Cobb v. Home & Auto. Ins. Co. (1978)

Annotate this Case
[Civ. No. 17416. Third Dist. Nov. 22, 1978.]

CHARLES COBB, Plaintiff and Appellant, v. HOME AND AUTOMOBILE INSURANCE COMPANY, et al., Defendants and Respondents.

(Opinion by Reynoso, J., with Puglia, P. J., and Paras, J., concurring.) [86 Cal. App. 3d 674]


Neil D. Reid and Peter Axelrod for Plaintiff and Appellant.

Memering, Stumbos, De Mers & Ford & Norris and Claudia Robinson for Defendants and Respondents.


Reynoso, J.

We review the trial court's determination that, under the facts of this case, the "due and confined to" mechanical failure clause excluded from coverage plaintiff's damage to his helicopter engine. We affirm the judgment.

1. Stipulated facts

On June 8, 1975, plaintiff was the owner of a 1967 Hiller Helicopter Model FH-1100. On that date there was in full force and effect a policy of [86 Cal. App. 3d 676] insurance issued to plaintiff by defendant providing insurance coverage for liability and hull damage. While in flight the helicopter's Allison 250-C18B turbine engine failed, causing the helicopter to crash and sustain major property damage.

Plaintiff filed a timely claim for payment under his insurance policy and defendant agreed to pay for all damage except that done to the engine of the helicopter. Defendant paid to plaintiff the sum of dllr;19,569.23 for undisputed hull damage.

The disagreement between the parties arose over the liability of the defendant for damage to the engine of the helicopter. Investigation determined that for reasons unknown the sixth stage compressor of the engine failed, and a sheared off blade traveled through the rest of the engine causing damage and engine failure. The policy in effect at the time of the accident had an exclusion clause providing that the company was not liable for "[D]amage to aircraft insured hereunder due to and confined to wear and tear, deterioration, freezing, or mechanical, structural or electrical breakdown or failure unless such damage is the result of other loss covered by this policy." Defendant contends that the damage to the engine caused by the compressor blade traveling through the engine was due and confined to mechanical failure. Plaintiff, on the other hand, contends that due to the modular construction of the engine the damage to the components of the engine other than the compressor are not confined to mechanical failure.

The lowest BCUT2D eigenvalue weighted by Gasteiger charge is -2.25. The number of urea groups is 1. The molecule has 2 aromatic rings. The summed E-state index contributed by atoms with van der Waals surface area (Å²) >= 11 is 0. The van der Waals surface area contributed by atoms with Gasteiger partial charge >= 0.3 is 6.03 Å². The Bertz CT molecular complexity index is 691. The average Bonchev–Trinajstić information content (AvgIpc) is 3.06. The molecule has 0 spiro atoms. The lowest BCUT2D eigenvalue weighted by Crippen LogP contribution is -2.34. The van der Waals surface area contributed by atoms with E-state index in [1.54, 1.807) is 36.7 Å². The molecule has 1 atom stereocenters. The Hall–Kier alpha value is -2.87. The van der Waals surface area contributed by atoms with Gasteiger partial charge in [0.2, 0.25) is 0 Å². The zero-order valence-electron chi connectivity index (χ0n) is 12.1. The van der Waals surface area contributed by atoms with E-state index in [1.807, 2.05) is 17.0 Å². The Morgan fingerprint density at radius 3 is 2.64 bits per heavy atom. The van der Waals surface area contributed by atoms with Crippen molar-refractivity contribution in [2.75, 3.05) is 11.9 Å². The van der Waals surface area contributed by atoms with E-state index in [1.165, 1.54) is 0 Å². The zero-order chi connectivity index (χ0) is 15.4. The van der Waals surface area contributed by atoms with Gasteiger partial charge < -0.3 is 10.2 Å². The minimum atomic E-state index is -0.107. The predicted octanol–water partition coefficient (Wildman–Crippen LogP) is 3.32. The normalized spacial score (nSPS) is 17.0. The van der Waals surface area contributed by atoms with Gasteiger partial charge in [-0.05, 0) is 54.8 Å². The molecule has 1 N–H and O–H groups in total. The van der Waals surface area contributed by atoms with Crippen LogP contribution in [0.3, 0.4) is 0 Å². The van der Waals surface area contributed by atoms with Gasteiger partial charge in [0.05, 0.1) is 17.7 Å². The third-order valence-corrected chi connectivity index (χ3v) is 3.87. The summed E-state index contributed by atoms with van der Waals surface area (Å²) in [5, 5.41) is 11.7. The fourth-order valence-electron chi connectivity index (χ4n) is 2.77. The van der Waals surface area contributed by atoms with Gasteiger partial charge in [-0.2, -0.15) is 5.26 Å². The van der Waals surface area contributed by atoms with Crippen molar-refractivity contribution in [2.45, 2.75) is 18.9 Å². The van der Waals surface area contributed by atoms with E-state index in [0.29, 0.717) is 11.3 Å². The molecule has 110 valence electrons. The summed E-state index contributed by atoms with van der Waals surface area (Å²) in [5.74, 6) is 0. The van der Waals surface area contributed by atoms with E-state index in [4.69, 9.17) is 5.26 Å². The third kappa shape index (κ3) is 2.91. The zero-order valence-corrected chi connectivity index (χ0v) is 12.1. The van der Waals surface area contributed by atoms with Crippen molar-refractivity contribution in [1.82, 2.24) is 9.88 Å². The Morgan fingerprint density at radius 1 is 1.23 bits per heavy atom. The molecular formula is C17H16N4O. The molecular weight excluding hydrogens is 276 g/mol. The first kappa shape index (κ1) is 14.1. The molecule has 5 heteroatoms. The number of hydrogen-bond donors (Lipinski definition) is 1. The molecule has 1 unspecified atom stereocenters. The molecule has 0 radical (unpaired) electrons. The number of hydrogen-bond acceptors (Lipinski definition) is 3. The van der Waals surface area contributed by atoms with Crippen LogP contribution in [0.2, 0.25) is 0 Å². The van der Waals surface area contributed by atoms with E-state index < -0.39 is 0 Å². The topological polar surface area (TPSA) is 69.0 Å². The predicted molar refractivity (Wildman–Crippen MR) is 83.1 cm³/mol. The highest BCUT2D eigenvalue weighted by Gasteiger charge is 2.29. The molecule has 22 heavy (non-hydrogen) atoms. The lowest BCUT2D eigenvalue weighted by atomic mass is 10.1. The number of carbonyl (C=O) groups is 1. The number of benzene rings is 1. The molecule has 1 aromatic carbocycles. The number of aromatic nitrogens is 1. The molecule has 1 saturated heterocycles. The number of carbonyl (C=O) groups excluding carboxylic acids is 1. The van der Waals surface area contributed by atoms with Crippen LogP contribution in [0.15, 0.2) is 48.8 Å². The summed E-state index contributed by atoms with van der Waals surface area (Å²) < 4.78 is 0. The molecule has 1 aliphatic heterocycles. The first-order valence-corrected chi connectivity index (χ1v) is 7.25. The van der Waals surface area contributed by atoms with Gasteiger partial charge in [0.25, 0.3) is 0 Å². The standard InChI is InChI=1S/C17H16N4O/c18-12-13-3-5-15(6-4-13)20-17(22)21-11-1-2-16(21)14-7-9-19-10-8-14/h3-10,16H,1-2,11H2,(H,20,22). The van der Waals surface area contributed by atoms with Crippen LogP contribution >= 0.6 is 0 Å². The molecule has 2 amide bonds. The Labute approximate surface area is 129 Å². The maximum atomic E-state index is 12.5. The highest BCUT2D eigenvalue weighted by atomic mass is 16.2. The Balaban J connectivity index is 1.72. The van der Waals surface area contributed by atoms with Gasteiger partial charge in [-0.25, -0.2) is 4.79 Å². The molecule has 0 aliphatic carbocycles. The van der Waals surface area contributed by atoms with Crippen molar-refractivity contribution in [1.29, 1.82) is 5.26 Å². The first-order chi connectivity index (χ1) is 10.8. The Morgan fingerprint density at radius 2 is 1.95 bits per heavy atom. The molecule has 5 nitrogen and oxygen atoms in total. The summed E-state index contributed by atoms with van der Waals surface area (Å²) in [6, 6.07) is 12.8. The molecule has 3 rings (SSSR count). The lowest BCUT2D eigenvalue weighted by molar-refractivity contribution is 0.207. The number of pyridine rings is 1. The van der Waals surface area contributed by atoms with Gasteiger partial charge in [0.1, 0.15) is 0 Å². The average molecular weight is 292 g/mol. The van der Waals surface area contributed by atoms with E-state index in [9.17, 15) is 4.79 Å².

The parties stipulated that if a qualified expert were called to testify he would testify as follows:

"The Allison 250 C-18 is a turbo-shaft engine which operates by compressing incoming air, mixing it with fuel, igniting the mixture and using the resultant hot gas to turn turbine wheels which are connected to the compressor and the power output shaft. The power output shaft connects to a gear reduction unit which in turn powers the main and tail rotor blades of the helicopter. These functions are performed by four independent modules each of which may be replaced, serviced or modified individually without the need of removing or disassembling the others.... [ΒΆ] The 6th stage consists of several turbine blades attached to the compressor rotor which rotate at high speed (like a fan) to compress the air being fed to the combustion chamber. In the accident one of the blades separated and traveled backwards through the accessory gear box section, the turbine section, and the combustion section causing major [86 Cal. App. 3d 677] damage to these modules resulting in a power failure and ultimate crash of the helicopter."